Hypothetical talk circulating on Capitol Hill this week around the idea of price ceilings for certain pharmaceuticals set off alarm bells for industry. But on the medical device side, companies are already seeing what happens when a government, in this case India, sets price caps for certain devices and mandates that companies remain in the market and take a loss on sales.
The situation in India has reached a point where the Advanced Medical Technology Association (AdvaMed) this week requested that the US Trade Representative (USTR) suspend or withdraw, in whole or in part, India's benefits under the Generalized System of Preferences (GSP), which is a preferential tariff system.
Under India's Drug Price Control Order (DPCO) of 2013, the government may regulate prices of essential commodities and it includes a National List of Essential Medicines (NLEM), and provides for India's Ministry of Health and Family Welfare (MHFW) to update that list.
In early 2016, contraceptive devices were included in the NLEM, though cardiac stents and drug-eluting stents were only subject to NPPA's annual price monitoring to ensure prices did not increase more than 10% annually.
In July 2016, the Indian government decided to cap the prices of drug-eluting and bare-metal stents and in February 2017, the ceiling price of bare metal stents was set at Rs 7,260 ($108) and the price of drug-eluting stents was set at Rs 29,600 ($442) before taxes, which for some products was a reduction in price of between 75% and 85%.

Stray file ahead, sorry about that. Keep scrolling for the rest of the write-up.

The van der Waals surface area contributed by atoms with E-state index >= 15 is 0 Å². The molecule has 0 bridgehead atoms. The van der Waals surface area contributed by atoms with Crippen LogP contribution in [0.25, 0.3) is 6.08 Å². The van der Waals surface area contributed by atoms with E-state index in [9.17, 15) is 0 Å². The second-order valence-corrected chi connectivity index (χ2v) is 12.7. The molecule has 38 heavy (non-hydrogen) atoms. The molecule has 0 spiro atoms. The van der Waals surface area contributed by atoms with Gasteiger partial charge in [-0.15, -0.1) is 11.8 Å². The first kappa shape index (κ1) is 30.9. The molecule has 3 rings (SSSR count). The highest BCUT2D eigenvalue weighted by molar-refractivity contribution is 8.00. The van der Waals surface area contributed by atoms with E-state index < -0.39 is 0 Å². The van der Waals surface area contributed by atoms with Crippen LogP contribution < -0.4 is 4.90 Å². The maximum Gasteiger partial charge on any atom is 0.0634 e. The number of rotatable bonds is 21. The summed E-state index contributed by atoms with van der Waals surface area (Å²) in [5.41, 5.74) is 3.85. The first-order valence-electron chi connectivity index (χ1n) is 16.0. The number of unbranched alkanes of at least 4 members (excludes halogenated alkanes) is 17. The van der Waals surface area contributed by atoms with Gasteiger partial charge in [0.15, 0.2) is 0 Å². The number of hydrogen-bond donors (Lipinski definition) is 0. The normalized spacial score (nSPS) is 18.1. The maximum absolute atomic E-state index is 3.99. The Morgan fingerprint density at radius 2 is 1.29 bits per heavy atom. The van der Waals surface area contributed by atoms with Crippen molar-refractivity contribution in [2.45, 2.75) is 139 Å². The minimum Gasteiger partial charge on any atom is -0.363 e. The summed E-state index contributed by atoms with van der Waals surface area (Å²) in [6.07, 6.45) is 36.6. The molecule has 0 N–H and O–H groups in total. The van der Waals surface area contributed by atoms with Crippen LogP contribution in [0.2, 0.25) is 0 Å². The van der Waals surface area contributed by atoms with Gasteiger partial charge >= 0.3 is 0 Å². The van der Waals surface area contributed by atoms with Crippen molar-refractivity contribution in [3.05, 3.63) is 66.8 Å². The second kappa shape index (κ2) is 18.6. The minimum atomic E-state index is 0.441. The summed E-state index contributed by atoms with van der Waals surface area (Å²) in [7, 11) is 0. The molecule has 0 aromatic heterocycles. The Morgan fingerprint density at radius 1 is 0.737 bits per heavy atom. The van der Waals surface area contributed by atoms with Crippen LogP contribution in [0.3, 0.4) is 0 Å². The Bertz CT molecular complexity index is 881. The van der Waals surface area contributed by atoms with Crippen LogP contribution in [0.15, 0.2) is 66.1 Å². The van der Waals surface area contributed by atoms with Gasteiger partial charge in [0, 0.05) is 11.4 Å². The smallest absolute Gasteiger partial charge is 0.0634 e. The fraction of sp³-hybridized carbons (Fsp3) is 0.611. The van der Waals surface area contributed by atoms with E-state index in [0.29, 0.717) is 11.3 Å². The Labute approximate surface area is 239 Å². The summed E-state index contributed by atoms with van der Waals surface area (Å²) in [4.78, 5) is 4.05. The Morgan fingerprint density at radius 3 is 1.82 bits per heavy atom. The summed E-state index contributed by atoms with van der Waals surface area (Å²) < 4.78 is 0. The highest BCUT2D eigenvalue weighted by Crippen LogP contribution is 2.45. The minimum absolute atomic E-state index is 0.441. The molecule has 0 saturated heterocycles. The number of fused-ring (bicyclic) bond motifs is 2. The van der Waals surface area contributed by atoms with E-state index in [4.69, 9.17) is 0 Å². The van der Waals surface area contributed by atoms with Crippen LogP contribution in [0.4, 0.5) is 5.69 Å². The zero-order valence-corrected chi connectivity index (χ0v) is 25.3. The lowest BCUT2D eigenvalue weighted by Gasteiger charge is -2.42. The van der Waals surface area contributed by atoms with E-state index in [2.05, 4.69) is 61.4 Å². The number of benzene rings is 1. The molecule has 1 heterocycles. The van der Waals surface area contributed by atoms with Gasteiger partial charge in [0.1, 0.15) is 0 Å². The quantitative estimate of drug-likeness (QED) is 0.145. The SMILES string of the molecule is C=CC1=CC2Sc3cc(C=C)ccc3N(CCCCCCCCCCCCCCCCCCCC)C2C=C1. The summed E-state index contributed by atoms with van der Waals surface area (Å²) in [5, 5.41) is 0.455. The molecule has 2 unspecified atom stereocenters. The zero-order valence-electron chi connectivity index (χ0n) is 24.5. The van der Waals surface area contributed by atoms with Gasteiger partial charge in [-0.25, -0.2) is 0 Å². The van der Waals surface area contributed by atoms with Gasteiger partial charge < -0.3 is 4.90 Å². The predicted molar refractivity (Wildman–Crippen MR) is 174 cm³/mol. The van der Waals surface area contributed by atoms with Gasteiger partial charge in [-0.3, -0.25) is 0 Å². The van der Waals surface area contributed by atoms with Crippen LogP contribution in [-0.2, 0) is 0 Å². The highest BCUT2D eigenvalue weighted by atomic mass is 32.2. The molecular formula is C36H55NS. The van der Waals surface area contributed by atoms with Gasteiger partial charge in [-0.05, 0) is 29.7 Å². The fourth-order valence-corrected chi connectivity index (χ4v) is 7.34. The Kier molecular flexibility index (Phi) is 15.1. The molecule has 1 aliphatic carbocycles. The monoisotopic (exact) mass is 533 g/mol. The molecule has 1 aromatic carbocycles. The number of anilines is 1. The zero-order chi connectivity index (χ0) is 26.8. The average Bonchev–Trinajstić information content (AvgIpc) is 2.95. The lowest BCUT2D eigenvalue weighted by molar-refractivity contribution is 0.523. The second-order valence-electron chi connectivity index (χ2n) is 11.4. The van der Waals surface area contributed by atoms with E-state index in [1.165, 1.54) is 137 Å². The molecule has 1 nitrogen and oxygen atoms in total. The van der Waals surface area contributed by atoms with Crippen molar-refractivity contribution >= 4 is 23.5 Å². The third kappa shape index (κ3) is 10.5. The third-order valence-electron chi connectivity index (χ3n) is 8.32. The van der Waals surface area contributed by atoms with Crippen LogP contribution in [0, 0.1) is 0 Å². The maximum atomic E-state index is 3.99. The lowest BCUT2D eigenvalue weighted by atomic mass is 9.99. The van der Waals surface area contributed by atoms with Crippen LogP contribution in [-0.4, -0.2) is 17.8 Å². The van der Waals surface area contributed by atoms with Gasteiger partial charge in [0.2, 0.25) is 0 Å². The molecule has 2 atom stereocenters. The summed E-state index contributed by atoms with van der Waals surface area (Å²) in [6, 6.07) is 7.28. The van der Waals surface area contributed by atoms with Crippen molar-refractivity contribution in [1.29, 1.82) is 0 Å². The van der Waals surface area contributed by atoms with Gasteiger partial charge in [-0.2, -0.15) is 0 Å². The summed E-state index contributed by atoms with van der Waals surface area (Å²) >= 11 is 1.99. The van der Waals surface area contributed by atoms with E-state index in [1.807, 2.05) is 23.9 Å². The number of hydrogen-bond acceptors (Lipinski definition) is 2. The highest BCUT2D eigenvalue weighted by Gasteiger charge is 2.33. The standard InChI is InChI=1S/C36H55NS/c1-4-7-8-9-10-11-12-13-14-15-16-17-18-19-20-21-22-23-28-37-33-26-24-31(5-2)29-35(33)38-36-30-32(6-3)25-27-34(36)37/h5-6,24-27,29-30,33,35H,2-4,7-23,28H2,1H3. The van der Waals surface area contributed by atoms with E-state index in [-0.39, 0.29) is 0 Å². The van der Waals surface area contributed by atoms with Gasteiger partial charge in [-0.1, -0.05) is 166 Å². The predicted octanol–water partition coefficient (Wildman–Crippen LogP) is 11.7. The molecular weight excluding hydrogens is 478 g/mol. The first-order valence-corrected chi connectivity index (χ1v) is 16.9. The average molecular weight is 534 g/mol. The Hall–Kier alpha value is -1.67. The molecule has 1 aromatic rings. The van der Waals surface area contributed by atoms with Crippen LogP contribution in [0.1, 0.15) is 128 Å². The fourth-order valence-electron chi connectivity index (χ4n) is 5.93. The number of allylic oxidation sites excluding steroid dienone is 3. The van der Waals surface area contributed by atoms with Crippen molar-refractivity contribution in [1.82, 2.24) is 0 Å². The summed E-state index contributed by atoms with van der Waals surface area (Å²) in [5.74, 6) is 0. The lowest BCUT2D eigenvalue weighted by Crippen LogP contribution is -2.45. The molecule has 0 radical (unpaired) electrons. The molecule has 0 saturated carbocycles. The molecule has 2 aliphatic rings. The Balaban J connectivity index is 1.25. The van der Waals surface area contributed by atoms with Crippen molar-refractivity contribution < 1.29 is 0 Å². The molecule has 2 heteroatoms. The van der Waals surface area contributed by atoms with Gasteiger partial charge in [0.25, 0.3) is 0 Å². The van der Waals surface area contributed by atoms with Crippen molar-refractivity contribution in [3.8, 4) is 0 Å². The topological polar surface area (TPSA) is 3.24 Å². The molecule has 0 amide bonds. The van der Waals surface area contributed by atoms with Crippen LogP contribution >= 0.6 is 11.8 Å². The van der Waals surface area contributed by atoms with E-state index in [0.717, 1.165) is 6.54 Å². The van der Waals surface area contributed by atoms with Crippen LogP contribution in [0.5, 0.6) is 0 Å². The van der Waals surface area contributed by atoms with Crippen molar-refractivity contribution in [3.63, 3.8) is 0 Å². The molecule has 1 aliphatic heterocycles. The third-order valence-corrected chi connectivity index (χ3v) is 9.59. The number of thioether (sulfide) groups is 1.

“As a result of the Rs. 29,600 ceiling price, high-end imported DES [drug eluting stents] – including those produced and sold by AdvaMed members – can be sold in India only at a loss,” the group said in its petition to the USTR.
The set prices have been made applicable until 13 February 2018, and though some US companies, including Abbott and Medtronic, sought to stop selling some of their stents in India's market, they were told that they must continue to sell their products and take the loss.
And according to AdvaMed, any manufacturer or importer intending to discontinue production or import of a stent was required to seek permission from NPPA at least six months in advance.
“Numerous attempts by companies to seek differential pricing for newer technology or permission to withdraw products, because they were no longer commercially viable, have been rejected,” Advamed said.
And India did not stop with stents. On 16 August 2017, NPPA issued an order, effective immediately, to cut the price of certain knee implants by as much as 70%.
“Just as in the case of stents, the [Government of India] has denied manufacturers' freedom to withdraw some of their higher end products from the market – those that are being sold at a loss,” AdvaMed said. The industry group also said it recently learned that NPPA has calculated more ceiling prices for other devices and is just waiting for an order from Indian Prime Minister Narendra Modi.
Outraged by the ceiling prices and inability to withdraw certain devices from the market, AdvaMed is taking the matter to the USTR, which could put pressure on India to reconsider the price ceilings.
“If price controls extend to all US exports of medical devices, except capital equipment and in vitro diagnostics (because neither category has ever been mention as candidates for price controls), over $700 million of US exports could be adversely affected,” AdvaMed says in its petition.
The industry group is also worried that other countries, including Indonesia, Bangladesh and Pakistan, might take a page out of India's book and implement similar price controls.